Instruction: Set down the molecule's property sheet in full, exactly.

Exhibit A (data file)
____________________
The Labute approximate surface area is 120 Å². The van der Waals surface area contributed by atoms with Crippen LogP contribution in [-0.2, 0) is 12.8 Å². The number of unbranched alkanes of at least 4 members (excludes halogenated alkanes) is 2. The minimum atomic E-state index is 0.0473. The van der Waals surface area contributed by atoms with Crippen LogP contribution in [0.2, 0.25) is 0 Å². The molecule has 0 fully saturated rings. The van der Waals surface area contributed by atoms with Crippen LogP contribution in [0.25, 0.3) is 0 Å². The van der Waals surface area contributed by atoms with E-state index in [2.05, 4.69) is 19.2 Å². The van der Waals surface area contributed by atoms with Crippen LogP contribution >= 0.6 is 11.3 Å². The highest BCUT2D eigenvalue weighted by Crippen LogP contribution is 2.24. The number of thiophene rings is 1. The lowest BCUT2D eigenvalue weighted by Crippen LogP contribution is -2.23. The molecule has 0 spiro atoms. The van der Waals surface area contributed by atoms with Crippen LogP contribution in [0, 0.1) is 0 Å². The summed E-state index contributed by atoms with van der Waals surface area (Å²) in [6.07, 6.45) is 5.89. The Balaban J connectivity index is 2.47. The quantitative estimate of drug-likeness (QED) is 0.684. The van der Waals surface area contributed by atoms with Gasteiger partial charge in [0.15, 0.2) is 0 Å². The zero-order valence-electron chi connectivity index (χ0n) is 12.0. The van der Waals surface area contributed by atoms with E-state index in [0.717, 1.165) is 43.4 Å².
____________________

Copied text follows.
The Labute approximate surface area is 120 Å². The van der Waals surface area contributed by atoms with Crippen LogP contribution in [-0.2, 0) is 12.8 Å². The number of unbranched alkanes of at least 4 members (excludes halogenated alkanes) is 2. The minimum atomic E-state index is 0.0473. The van der Waals surface area contributed by atoms with Crippen LogP contribution in [0.2, 0.25) is 0 Å². The molecule has 0 fully saturated rings. The van der Waals surface area contributed by atoms with Crippen LogP contribution in [0.25, 0.3) is 0 Å². The van der Waals surface area contributed by atoms with E-state index in [2.05, 4.69) is 19.2 Å². The van der Waals surface area contributed by atoms with Crippen LogP contribution >= 0.6 is 11.3 Å². The highest BCUT2D eigenvalue weighted by Crippen LogP contribution is 2.24. The number of thiophene rings is 1. The lowest BCUT2D eigenvalue weighted by Crippen LogP contribution is -2.23. The molecule has 0 spiro atoms. The van der Waals surface area contributed by atoms with Crippen LogP contribution in [0, 0.1) is 0 Å². The summed E-state index contributed by atoms with van der Waals surface area (Å²) in [6.07, 6.45) is 5.89. The Balaban J connectivity index is 2.47. The quantitative estimate of drug-likeness (QED) is 0.684. The van der Waals surface area contributed by atoms with Gasteiger partial charge in [0.15, 0.2) is 0 Å². The zero-order valence-electron chi connectivity index (χ0n) is 12.0. The van der Waals surface area contributed by atoms with E-state index in [0.717, 1.165) is 43.4 Å².